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March 22, 2018

Comments

Phil

The Macpherson reference is fascinating. The underlying idea, I guess, is that the poor aren't going to be contributing - financially - to the community, so they don't really count as part of the community; if anything they're guests, dependants, liabilities of the community. To protect "the country", then, is to protect the owners of wealth, not the mere consumers. (This also reminded me of that odd phrase "man of substance", with its hidden double meaning - to have no "substance" (property) is implicitly to have no substance, to be insubstantial.) Corbyn represents quite as much a threat to that group and their self-perpetuation as he does to the nation's nuclear 'defences'.

Nicholas Shaxson

"Weebles wobble but they don't fall over." Remember that advert? They don't fall over because the weight is at the base. A top-heavy structure is less 'safe'.

In other words, well said.

From Arse To Elbow

Also worth noting that the reified country has long been associated with the non-urban and therefore with Tory dominance. Our weapons are meant to protect Constable's Haywain (as in Peter Kennard's satirical montage), not an inner-city tower block.

Blissex

Economic news are by convention reported from the point of view of investors and proprietors, and it is thus no surprise to me that "the country" is used as if it meant the “aspirational voters who shop at John Lewis and Waitrose” and their betters.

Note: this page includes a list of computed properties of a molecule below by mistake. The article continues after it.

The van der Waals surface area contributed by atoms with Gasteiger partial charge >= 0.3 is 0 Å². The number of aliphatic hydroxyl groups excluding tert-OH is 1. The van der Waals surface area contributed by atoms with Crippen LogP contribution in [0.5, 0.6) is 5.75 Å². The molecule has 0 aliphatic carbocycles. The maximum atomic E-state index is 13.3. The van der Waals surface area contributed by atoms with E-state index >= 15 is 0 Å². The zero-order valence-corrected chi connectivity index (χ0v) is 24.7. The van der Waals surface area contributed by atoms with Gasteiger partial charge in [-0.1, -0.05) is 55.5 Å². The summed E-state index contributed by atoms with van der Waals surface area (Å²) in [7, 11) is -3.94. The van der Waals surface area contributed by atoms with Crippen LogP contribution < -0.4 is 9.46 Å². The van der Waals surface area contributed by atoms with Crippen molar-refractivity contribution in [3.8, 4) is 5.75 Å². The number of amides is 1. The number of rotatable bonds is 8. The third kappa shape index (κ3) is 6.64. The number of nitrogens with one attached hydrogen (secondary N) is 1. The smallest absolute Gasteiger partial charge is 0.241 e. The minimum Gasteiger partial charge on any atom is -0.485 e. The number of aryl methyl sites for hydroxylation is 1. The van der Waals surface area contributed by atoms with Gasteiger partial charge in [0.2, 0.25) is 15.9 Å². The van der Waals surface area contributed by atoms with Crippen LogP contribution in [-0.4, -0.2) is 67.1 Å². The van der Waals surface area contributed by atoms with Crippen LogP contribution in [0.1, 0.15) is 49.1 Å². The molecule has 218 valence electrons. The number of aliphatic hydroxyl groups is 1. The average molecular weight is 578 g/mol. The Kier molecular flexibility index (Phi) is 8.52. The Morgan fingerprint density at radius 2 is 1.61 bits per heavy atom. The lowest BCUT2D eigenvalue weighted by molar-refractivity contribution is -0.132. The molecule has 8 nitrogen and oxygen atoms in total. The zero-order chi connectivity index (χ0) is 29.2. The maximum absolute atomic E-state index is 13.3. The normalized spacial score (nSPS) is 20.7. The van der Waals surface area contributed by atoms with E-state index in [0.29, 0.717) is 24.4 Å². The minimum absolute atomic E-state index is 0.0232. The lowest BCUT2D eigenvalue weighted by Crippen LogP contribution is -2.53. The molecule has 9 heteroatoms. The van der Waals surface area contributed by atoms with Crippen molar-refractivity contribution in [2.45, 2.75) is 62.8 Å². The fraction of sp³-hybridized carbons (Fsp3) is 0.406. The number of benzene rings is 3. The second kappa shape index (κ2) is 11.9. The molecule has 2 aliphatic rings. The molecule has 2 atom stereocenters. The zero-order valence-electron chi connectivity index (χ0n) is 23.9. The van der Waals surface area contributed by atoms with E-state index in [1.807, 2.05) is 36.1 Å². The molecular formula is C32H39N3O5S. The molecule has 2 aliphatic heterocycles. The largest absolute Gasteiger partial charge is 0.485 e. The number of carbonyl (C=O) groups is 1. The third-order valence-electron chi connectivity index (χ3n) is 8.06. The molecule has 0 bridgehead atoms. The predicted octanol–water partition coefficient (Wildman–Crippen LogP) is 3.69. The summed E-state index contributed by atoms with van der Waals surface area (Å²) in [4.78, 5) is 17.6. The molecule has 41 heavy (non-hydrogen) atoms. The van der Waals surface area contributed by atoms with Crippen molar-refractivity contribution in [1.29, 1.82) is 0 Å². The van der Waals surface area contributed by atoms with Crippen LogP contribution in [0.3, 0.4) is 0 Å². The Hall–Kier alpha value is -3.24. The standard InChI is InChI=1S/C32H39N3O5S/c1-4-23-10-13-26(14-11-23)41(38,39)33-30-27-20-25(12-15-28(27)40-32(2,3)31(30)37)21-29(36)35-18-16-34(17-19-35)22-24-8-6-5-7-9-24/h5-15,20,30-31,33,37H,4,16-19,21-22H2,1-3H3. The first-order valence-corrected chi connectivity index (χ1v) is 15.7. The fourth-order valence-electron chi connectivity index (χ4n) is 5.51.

And the english elites are a network of intermarried friends/enemies who go to the same (fee paying) schools, universities, boardrooms, and seem to consider the servant classes as part of the natural environment, like the birds or the trees, and think that "England" means them.

T May as chairperson of the Conservatives said in 2002:

https://www.theguardian.com/politics/2002/oct/07/conservatives2002.conservatives1
«There's a lot we need to do in this party of ours. Our base is too narrow and so, occasionally, are our sympathies. You know what some people call us – the Nasty Party. I know that's unfair. ... We need to reach out to all areas of our society. I want us to be the party that represents the whole of Britain and not merely some mythical place called "Middle England", but the truth is that as our country has become more diverse, our party has remained the same.»

She was out of tune with her party: of course "the country" has not become more diverse, but those who are part of its environment have.

Bill Posters

The Today programme is ritualized theatre. English Kabuki.

What was Yvette Cooper doing on the show? Ostensibly she is there as the chair of the Home Affairs Select Commitee. Cooper's real purpose is to remind the audience the centre right of the labour party still exists and all may not be lost.

Whenever Cooper appears her support for Corbyn must be tested. Justin Webb must ask Cooper whether Corbyn should be leader of the Labour Party. Webb can't ask the question directly and Cooper can't just say Corbyn is hopeless. This is England everyone must be polite.

Your not meant to get any information from this exchange your just supposed to enjoy the performance. For reference Webb, Cooper and Corbyn are about as middle class as each other.

What I need at that time in the morning (especially after a session the night before) is some very loud Motörhead.

Chris

Thanks for that Chris - you put your finger on something I've been struggling to.